is at it again. She's rehearsing yet another dance sequence, this one for the movie Running Man. "Okay," she says, mopping a bead of perspiration from her pretty forehead, "ba-ba-ba..." All eyes are on Paula as she abruptly stops—then does an incendiary pelvic thrust. "Bam-bam!" The other dancers smile at the torrid riff she's just invented for their routine. "She has funk and a lot of feeling," one of them, Charleton Jones, says, wiping the sweat from his own brow. "You can literally seethe music through her dancing."
That's why Paula Abdul
, a sinuous body linguist of just 23 years, has already become the hottest choreographer on the music video scene. On Feb. 26 she won the American Video Award as Best Choreographer for her work on ZZ Top's first dance outing, Velcro Fly. She's choreographed all four of Janet Jackson
's hyperventilating videos: Nasty, What Have You Done for Me Lately, When I Think of You and Control. The hot and nasty Janet has admiringly described Abdul's style as "jazz and street—mixed." Paula calls Jackson's songs "a dancer's dream," adding, "She's like a sister to me." But Janet is not the only Jackson in the sea, and Paula has worked with most of the others, beginning with an elaborate number for Michael's 1984 Victory Tour. "Paula reaches out for new things," says Jermaine Jackson. "She is in tune with streetwise dancing. I plan to work with her time and time again."
Jermaine may have to wait in line. Paula, who earns between $4,000 and $6,000 per video, has also worked with the likes of Duran Duran (the Notorious video), Kool & the Gang (for their coming spring tour), the Pointer Sisters (the Goldmine video) and Dolly Parton, whose Christmas TV special she choreographed. "I heard a lot about you," Dolly said afterward, "and everything was true." After watching Paula's hoofing at an NAACP dinner, Debbie Allen said, "I can learn something from you!" In fact Abdul has risen so high so fast that, she giggles, "Everyone wants to know where I came from."
Where she came from, professionally, was a most unlikely breeding ground: the L.A. Lakers' cheerleading squad. While a student majoring in sports casting at Cal State Northridge, Paula auditioned for one of the 15 slots on the Lakers Girls. "My first love is dancing, but I'm an avid sports fan," she explains. "Cheerleading was a way to combine the two." At the tender age of 18—the other girls averaged 26—she was accepted. Her stuff was so right that within a year she was the group's choreographer. The sensuous Lakers Girl turns she dreamed up brought her first public acclaim, and her routines still have the angular look characteristic of cheerleading. "My work has an edge," she says. "What I'm most known for is sharp, isolated dance moves." Even Bob Fosse, no slouch himself, praises her "sharp, clean precision. Her dancers move and stop and move—it's wonderful."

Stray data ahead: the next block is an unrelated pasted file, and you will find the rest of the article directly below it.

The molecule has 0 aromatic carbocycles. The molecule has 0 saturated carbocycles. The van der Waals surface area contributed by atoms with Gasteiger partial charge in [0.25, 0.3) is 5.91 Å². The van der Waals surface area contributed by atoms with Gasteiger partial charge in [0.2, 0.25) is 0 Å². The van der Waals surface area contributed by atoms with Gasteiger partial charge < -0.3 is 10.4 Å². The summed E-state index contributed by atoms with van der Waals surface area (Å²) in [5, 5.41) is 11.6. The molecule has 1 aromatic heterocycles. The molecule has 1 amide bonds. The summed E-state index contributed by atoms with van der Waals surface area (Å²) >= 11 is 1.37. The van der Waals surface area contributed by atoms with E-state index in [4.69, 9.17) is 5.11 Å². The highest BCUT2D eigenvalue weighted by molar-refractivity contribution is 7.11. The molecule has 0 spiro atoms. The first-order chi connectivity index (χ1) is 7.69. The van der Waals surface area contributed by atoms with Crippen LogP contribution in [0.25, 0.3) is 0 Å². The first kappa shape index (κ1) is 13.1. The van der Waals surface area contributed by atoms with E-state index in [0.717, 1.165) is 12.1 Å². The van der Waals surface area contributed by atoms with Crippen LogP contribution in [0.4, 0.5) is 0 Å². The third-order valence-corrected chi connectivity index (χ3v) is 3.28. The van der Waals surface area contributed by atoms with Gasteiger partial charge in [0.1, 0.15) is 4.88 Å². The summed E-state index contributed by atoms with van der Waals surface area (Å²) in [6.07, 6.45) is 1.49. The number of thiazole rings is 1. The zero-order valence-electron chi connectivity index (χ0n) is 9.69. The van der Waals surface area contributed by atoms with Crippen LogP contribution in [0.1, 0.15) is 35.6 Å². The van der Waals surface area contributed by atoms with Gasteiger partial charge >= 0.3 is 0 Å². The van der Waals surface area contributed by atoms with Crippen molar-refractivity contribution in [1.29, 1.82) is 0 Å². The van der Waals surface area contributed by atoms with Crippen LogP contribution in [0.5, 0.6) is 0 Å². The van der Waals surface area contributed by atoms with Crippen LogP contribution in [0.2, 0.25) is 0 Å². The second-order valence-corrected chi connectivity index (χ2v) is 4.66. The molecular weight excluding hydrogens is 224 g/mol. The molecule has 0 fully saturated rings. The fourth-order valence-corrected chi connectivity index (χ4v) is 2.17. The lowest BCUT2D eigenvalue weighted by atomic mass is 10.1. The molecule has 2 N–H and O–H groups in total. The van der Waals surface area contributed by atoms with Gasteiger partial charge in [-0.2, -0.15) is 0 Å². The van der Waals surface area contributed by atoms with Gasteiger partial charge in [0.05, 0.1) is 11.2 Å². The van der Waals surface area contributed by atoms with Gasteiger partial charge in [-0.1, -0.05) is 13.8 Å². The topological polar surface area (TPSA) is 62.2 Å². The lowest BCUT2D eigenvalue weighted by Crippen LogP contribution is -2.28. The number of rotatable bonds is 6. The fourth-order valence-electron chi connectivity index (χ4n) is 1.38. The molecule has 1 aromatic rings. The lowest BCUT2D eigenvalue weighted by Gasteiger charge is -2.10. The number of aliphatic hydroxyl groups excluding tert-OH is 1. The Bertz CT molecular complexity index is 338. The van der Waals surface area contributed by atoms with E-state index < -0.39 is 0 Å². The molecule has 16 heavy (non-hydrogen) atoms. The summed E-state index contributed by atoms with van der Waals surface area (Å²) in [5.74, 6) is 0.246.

Geographically, Paula came from Van Nuys in the San Fernando Valley. She's the daughter of Lorraine—once the executive assistant to director Billy Wilder—and Henry Abdul, a cattle rancher. "My dad—he's Syrian and Brazilian—claims I got my rhythm from him," says Paula, who began dancing classes at 8. It was apparent even then that she had talent. "Someone once told me her feet could think," her mother says. "She had the ability to see a routine once and get it right away." By 17, she was trained in ballet, jazz, modern and tap.
And the girl's got ambition, too. Now living in West Hollywood, she hopes soon to be onstage, not backstage calling the shots. "She can sing. She can dance," her manager, Barry Josephson, says confidently. "She is going far beyond choreography."
Given the way she pants after perfection ("She's a butt-buster," one Nasty dancer says), Abdul admits that she sometimes whirls herself to a frazzle. "I have my moments," she says. "Sometimes I look in the mirror and see myself really burned out, dark circles under my eyes. Then I say, 'Well, God, I really have to get a good night's sleep.' " The weariness doesn't last long. Abdul is currently hoping to be named choreographer for her first movie musical, Sing, and cutting demo tapes for what could be an even bigger breakthrough, a possible singing album, in a pop rhythm-and-blues style.
Yes, she's ambitious all right. "I want to be an all-around performer," Paula says, without embarrassment. "Like Debbie Allen." Now that's what the Lakers would call a game plan.
- Jennifer Ash.
At the B&B Dance Center in Van Nuys, Calif.,